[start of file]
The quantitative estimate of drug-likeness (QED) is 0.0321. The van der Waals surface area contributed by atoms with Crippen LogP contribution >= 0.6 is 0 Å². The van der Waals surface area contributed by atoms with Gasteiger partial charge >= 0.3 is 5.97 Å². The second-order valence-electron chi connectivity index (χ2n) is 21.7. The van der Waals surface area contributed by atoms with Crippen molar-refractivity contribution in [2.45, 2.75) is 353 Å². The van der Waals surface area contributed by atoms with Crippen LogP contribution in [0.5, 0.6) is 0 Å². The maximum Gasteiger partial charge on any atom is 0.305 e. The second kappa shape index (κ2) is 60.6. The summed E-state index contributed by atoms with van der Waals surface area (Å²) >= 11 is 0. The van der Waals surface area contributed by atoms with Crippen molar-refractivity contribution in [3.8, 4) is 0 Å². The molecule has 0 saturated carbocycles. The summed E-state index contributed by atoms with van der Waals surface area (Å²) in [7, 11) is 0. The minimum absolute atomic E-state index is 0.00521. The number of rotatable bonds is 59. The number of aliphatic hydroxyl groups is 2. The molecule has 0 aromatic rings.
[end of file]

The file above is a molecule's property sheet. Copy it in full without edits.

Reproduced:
The quantitative estimate of drug-likeness (QED) is 0.0321. The van der Waals surface area contributed by atoms with Crippen LogP contribution >= 0.6 is 0 Å². The van der Waals surface area contributed by atoms with Gasteiger partial charge >= 0.3 is 5.97 Å². The second-order valence-electron chi connectivity index (χ2n) is 21.7. The van der Waals surface area contributed by atoms with Crippen molar-refractivity contribution in [2.45, 2.75) is 353 Å². The van der Waals surface area contributed by atoms with Crippen LogP contribution in [0.5, 0.6) is 0 Å². The maximum Gasteiger partial charge on any atom is 0.305 e. The second kappa shape index (κ2) is 60.6. The summed E-state index contributed by atoms with van der Waals surface area (Å²) >= 11 is 0. The van der Waals surface area contributed by atoms with Crippen molar-refractivity contribution in [3.8, 4) is 0 Å². The molecule has 0 saturated carbocycles. The summed E-state index contributed by atoms with van der Waals surface area (Å²) in [7, 11) is 0. The minimum absolute atomic E-state index is 0.00521. The number of rotatable bonds is 59. The number of aliphatic hydroxyl groups is 2. The molecule has 0 aromatic rings.